The biggest difference between working in consumer packaged goods (CPG) marketing and the business side of journalism was the hands on nature of working in journalism. In CPG there were an army of agencies standing by on retainer to help, and your physical product takes years to develop. In journalism, budgets are smaller and your product is created every day by people in a very direct way. Working in business development in journalism requires a different level of flexibility, and also allows you to create and test products in a very nimble way. Whereas in CPG we would develop new products 3 + years out from launch, in journalism we were able to test ideas and new products in a matter of months, not years.

In journalism, budgets are smaller and your product is created every day by people in a very direct way.

What challenges are unique to email for journalism?

Digital media in the past has largely been driven by chasing traffic; although that’s starting to change… In journalism, it’s fairly easy to grow a large email list. However, the focus on having a large list size is a challenge. Over half of internet traffic is from bots, and email is not immune. While most media companies clean their email lists, there’s a pressure in general to have the largest lists rather than the cleanest lists. I think this is an industry wide challenge in email, but is probably worse for journalism and industries that rely on the ability to attract outside advertising revenue.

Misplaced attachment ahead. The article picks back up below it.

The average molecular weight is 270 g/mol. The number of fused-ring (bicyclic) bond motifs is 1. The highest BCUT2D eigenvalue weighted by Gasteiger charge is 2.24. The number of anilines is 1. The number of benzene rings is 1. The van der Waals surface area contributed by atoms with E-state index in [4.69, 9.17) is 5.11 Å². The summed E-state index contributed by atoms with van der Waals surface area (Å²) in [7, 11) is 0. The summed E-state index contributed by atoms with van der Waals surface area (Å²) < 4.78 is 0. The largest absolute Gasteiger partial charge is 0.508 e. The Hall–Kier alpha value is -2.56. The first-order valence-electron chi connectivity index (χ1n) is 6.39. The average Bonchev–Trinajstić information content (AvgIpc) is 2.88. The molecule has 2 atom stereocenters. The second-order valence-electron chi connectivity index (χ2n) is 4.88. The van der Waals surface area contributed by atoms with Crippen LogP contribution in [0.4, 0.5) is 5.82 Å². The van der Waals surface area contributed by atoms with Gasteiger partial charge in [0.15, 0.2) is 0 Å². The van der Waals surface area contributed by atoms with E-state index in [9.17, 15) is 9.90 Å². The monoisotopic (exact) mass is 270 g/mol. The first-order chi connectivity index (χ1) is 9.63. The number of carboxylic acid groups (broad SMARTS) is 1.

What do you think the future holds for digital media?

There’s a huge opportunity for data science powered by email to strengthen online media revenue models. For paid subscriptions - having someone’s email allows you to combine previously siloed databases and use data science to build more sophisticated models to reduce churn and improve acquisition. For digital ad revenue - I think email holds the key to changing the losing digital CPM game. When doing online digital ad buys, it often costs the same to reach a bot and high level executive. This doesn’t make any sense, and I think we can do better - although some of this involves advertiser education away from CPM quantity and toward CPM quality.

You’ve worked with some big newsletters like Lenny, The Ann Friedman Weekly, and Clover Letter. How did you get involved with those projects?

I became involved with these projects due to my work at the LA Times which was relatively early to launch high quality editorial newsletters. I oversaw the launch of over 10 LA Times newsletters and was able to bring my skills and newsletter expertise to these projects.